The Army announced major updates to how it supports parents across the force Thursday morning in a media briefing accompanying the release of a new Army directive.
The document, signed Tuesday by Army Secretary Christine Wormuth, updated or reiterated six existing parenthood policies and established six new ones all at once.
Some of the biggest changes include establishing clear miscarriage leave guidance that offers leave to non-birth parents, duty station stabilization for fertility treatment, and paid parental leave for reserve component soldiers.
Pregnant soldiers will now also be able to attend officer professional military education courses, and reserve component troops can accept many temporary active duty tours that previously required negative pregnancy tests.
Many of the policies also apply to troops who become parents through adoption or surrogacy.
Other tweaks include updates to postpartum body composition and fitness testing rules, pregnancy uniform regulations, deployment and training deferments, lactation policies, and family care plans.
Gen. James McConville, the Army chief of staff, said he hopes the new policies will help ensure “our best and brightest people don’t have to choose between service and family.”
‘Can I have a little more time?’
The drive to update parenthood policies began with “The Army Mom Life,” a grassroots movement of mothers in the Army, explained service officials.
One of the group’s most prominent voices, Staff Sgt. Nicole Edge, told reporters Thursday that the service’s previous handling of miscarriages and other concluded pregnancies had derailed her career.
“In 2016, I got pregnant for the first time, and unfortunately that resulted in a miscarriage for me,” Edge said. She had surgery to remove the fetus.
She said her medical provider only authorized her two days of convalescent leave, despite her pleas.
“I just lost my child. My whole life just changes,” Edge recalled saying. “Can I have a little more time?”
Edge had to use two weeks of personal leave “to be able to process and mourn the loss of my family and the future that I thought I was [going to] have.”
The new policy changes that. Now, pregnancy losses include extended convalescent leave that increases based on the fetus’ gestational age at the time of loss. Soldiers whose spouses experience pregnancy loss can also receive convalescent leave. Military parents would also get 12 weeks of leave to care for new children under a congressional proposal.
Edge, who is an instructor at Fort Sill, Oklahoma, also had difficulty attending a military course required for promotion to staff sergeant.
She was pregnant when she first became eligible for the course, leaving her unable to go. Then on the day Edge learned she would finally have an opportunity to go, she learned she was pregnant again and lost her reservation.
One of the recent policies now in force would have allowed her to promote to staff sergeant temporarily while pregnant or postpartum, so careers can stay on track.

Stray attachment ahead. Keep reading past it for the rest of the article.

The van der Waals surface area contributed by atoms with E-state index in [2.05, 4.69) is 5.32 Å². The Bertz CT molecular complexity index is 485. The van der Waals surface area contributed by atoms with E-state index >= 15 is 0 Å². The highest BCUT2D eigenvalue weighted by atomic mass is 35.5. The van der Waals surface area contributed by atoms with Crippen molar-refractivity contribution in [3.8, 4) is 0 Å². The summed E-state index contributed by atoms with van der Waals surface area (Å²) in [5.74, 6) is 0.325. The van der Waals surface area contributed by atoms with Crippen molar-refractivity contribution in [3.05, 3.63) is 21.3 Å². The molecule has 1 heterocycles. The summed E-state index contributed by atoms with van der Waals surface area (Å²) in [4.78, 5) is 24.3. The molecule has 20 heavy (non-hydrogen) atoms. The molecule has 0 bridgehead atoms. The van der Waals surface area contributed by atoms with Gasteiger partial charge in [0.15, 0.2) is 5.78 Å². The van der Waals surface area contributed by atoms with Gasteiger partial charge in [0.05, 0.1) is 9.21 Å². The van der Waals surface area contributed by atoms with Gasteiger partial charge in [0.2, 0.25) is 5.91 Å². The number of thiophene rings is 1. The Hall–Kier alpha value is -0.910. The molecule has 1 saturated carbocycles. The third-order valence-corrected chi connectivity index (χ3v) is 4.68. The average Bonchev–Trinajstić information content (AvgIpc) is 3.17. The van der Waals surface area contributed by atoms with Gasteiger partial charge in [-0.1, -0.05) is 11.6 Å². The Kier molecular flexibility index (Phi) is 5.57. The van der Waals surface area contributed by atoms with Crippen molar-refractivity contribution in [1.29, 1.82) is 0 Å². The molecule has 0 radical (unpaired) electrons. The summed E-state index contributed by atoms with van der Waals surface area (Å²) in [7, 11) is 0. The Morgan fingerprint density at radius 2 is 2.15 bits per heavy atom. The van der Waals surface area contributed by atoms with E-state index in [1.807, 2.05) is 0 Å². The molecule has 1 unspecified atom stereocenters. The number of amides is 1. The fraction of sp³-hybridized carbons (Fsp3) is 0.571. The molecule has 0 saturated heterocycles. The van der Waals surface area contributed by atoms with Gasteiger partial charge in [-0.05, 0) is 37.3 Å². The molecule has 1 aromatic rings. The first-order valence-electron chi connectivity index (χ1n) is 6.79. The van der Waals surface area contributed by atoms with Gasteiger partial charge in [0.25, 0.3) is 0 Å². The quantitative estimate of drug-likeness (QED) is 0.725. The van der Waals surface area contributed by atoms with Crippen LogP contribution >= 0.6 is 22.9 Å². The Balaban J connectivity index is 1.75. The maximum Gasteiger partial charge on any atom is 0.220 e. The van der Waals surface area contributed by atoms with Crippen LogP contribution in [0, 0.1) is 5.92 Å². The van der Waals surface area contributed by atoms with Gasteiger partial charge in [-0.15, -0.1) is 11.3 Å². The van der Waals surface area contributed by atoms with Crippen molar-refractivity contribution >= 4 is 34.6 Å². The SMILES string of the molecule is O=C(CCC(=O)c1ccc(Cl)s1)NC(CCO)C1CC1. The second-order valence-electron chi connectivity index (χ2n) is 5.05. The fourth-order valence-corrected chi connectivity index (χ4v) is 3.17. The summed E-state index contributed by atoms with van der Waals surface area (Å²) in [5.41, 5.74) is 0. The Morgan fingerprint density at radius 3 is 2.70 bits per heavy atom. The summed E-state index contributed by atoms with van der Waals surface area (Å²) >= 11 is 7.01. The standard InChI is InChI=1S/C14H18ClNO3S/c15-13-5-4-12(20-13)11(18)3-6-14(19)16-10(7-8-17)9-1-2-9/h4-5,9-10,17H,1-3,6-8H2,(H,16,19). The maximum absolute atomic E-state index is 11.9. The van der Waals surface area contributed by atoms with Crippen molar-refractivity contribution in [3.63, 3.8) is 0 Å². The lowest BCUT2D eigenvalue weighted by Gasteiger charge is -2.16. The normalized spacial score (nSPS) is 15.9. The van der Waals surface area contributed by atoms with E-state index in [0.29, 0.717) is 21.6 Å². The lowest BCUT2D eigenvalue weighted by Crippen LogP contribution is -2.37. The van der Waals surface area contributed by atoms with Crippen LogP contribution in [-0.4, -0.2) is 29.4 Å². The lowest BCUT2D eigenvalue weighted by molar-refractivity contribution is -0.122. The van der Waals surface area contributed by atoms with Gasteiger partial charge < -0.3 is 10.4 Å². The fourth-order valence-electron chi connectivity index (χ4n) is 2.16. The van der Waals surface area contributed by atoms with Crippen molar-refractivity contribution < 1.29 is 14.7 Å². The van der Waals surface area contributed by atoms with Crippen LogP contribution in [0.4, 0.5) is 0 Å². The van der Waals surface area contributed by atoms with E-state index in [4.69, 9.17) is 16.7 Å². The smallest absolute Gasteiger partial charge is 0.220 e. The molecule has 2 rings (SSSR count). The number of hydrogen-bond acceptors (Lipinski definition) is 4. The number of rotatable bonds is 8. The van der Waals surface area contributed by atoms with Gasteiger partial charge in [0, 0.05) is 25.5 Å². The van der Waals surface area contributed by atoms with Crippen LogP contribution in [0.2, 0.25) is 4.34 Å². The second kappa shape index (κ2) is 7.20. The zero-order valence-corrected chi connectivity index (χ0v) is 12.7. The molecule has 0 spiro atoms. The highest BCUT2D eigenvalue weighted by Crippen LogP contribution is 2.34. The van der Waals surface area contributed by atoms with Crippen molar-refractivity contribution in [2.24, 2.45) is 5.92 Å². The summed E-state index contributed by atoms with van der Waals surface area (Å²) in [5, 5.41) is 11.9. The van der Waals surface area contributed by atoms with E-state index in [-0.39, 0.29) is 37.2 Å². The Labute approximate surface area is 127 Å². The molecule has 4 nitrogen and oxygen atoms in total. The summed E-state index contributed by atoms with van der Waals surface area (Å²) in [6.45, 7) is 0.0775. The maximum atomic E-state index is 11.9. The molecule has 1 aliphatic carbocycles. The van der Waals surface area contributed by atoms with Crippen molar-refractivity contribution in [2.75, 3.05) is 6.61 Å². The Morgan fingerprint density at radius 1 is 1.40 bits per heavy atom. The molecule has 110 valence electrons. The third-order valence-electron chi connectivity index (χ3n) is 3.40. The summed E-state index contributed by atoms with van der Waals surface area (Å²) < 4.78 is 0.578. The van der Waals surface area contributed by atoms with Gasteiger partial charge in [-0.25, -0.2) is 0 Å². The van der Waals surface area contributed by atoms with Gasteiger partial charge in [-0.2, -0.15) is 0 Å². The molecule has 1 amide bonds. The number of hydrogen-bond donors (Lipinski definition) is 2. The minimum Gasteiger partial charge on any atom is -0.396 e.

Edge explained that the new suite of policies “would have greatly impacted my life and made it a little...easier to navigate the Army as a mom.”
Family care plans not for short-term care
The directive also included an important clarification to the family care plans that all troops are required to maintain to help ensure long-term guardianship of their children is in place for extended trips away from their home station.
Some soldiers have expressed frustration in recent years with commanders directing them to activate their plans — many of which involve out-of-state family members — for short-term childcare issues, such as when kids exposed to COVID-19 would be directed to isolate at home for two weeks.
But the directive definitively settles the issue — “soldiers will not be required to utilize the...[Family Care Plan] to meet short-term, unforeseen childcare requirements or for routine military duties occurring outside of normal duty hours.”
For things like staff duty shifts, “commanders should provide 3 weeks notice” and “will take no adverse action against soldiers who cannot arrange childcare for these duties without 3 weeks advance notification.”
It also requires commanders to “provide at least 6 weeks notification, in writing” before forcing troops to activate their care plans for anything short of a deployment or “military operation.” Routine temporary assignments, military schools or multi-day field exercises are specified as needing six weeks’ notice.
Getting the word out
Wormuth also ordered the creation of an online leader “toolkit” — which won’t be behind a Common Access Card wall — to organize all relevant parenthood, pregnancy and postpartum resources.
The Army civilian who led the policy change process, Amy Kramer, emphasized to reporters that centralized toolkits and leader education will make or break the program.
Brigade commanders will have to establish written parenthood policies for their units.
“The 11 policy changes are great, but if the 12th — that leader education — is not in place, the first 11 are not going to be as effective,” Kramer said. “That’s one of the reasons we actually made this directive a single, [all-inclusive] document.”
Davis Winkie is a senior reporter covering the Army, specializing in accountability reporting, personnel issues and military justice. He joined Military Times in 2020. Davis studied history at Vanderbilt University and UNC-Chapel Hill, writing a master's thesis about how the Cold War-era Defense Department influenced Hollywood's WWII movies.